The United States is home to some spectacular national parks, from the Grand Canyon National Park in Arizona to the Great Smoky Mountains National Park in Tennessee and North Carolina. But what are the rules for visiting national parks in the United States with a dog?
Are Dogs Allowed in National Parks in the US?
The United States has a fairly balanced approach to pets in national parks. In general, pets including dogs are permitted inside most (but not all) national parks, but with restrictions.
When visiting a national park with a dog, pets are most commonly allowed in developed areas (including inside your car and on paved walking paths), on some trails (although sometimes not the most popular hiking trails), and in many campgrounds and lodging facilities.
Pets are not permitted inside public buildings, in public transportation vehicles (including shuttle buses used in more popular parks), at designated swimming beaches and at other locations that differ from park to park.
Dogs in national parks must also always be on a leash, not exceeding six feet in length, or else be crated. For more information on the rules that apply to pets in national parks, click here.
Which National Parks and Monuments Allow Dogs?
The US National Park Service website has a great map showing which national parks and monuments allow pet dogs, and which ones don’t allow pets. Green dots denote parks that allow pets, although you should click on the link for each individual park’s pet policy.
There are also meant to be red dots, showing parks that don’t allow pets, but for some reason these were not displayed last time I checked the map – it’s a bit temperamental!
Even if a park is marked with a red dot, I recommend viewing further details. Joshua Tree National Park in California is shown as a park that doesn’t allow pets, but dogs are permitted in this park, at least in your car and within 30m of any road, picnic area or campground.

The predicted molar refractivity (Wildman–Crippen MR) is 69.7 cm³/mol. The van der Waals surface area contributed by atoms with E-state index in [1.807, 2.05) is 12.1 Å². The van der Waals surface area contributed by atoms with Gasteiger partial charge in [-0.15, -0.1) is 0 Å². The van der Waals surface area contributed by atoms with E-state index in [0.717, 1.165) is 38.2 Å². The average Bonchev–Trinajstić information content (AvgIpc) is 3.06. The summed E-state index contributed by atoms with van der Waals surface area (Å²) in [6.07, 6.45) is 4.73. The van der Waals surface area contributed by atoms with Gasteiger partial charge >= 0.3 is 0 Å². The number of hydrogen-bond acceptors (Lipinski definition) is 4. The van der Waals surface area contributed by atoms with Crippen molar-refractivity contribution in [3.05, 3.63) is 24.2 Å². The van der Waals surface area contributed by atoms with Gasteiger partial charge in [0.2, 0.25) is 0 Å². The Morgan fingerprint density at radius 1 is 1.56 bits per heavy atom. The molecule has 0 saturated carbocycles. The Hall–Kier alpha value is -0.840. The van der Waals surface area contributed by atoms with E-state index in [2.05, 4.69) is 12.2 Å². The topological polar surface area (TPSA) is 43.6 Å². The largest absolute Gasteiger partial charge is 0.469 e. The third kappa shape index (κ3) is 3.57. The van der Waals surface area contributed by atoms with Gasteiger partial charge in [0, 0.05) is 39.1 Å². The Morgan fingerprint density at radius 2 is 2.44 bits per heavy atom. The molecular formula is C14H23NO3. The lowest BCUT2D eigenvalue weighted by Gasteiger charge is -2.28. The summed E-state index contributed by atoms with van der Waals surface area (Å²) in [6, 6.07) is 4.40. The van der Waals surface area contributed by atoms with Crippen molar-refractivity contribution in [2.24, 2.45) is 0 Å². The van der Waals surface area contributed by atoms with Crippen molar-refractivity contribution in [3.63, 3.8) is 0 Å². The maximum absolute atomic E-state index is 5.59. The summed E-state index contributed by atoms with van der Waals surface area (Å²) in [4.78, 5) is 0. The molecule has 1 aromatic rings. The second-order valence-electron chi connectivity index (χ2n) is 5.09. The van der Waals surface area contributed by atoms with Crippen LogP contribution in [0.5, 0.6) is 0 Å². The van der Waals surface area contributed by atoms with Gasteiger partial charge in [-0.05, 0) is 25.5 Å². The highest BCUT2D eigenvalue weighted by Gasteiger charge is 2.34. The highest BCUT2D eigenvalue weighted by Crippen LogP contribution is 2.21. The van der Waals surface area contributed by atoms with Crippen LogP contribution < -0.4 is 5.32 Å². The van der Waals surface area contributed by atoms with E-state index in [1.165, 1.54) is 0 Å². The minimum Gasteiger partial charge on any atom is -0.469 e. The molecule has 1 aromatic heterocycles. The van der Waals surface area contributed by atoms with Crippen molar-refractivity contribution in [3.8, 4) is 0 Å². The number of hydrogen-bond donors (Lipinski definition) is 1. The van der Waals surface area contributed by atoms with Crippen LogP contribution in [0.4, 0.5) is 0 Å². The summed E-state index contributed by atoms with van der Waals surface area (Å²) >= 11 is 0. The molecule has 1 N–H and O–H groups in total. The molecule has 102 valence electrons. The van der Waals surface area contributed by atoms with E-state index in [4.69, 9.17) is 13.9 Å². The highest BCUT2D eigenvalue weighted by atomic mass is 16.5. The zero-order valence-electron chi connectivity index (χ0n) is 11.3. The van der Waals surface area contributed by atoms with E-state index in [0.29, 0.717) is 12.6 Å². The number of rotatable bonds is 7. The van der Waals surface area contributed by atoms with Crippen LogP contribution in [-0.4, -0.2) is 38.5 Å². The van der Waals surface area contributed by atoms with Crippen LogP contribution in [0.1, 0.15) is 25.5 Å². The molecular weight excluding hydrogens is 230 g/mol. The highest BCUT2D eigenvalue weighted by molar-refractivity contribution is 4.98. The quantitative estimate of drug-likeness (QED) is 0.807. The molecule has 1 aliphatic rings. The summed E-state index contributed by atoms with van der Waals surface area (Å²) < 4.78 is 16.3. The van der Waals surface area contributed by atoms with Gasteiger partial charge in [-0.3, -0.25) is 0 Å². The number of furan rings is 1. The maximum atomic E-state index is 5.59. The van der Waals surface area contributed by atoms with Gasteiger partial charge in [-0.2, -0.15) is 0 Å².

What Are the Most Dog-Friendly National Parks in the USA?
While dogs are allowed in many national parks in the United States, some parks are more dog-friendly than others.
For instance, the Petrified Forest National Park in Arizona is widely regarded as one of the most dog-friendly national parks, thanks to all its trails allowing pets. The park is even home to the first dog park in a US national park!
Tips for Visiting National Parks with a Dog
When visiting national parks that allow dogs, there are some ways that can improve the experience of both yourself and your pup.
For instance, when visiting some parks, it may also be better to visit the park with your dog outside of peak periods. Many of the more popular parks, such as Zion National Park, run shuttle buses during the peak season, with no private vehicles allowed.
As pets are not permitted on these buses, it’s better to visit during the off-peak season, when you can still drive around the park with your dog in your car.
Also keep in mind that many popular parks that restrict access to pets either have on-site kennels or can direct you to other nearby kennels, where your dog can spend the day while you’re off on an adventure.
For instance, this is the case at the Grand Canyon National Park, where your dog can board at the South Rim Kennel, if you’re wanting to hike below the rim of the canyon.
Dog-Friendly Guides to National Parks
I’ve put together dog-friendly guides to a number of national parks in the USA to help you when visiting with a dog:
- Dog-Friendly Bryce Canyon
- Dog-Friendly Grand Canyon
- Dog-Friendly Joshua Tree
- Dog-Friendly Yosemite
- Dog-Friendly Zion
You May Also Like
- Traveling in the USA with a Dog
- Dog-Friendly Things to Do in Arizona
- Dog-Friendly Things to Do in California
About the Author
Shandos Cleaver is the founder of Travelnuity: Dog-Friendly Travel. She has travelled extensively with her Miniature Dachshund, Schnitzel, including to 33 countries across Europe, every state and territory of Australia except Tasmania, and 10 of the United States. She’s passionate about providing inspiration and information to others wanting to travel with their dogs, whether close to home or internationally.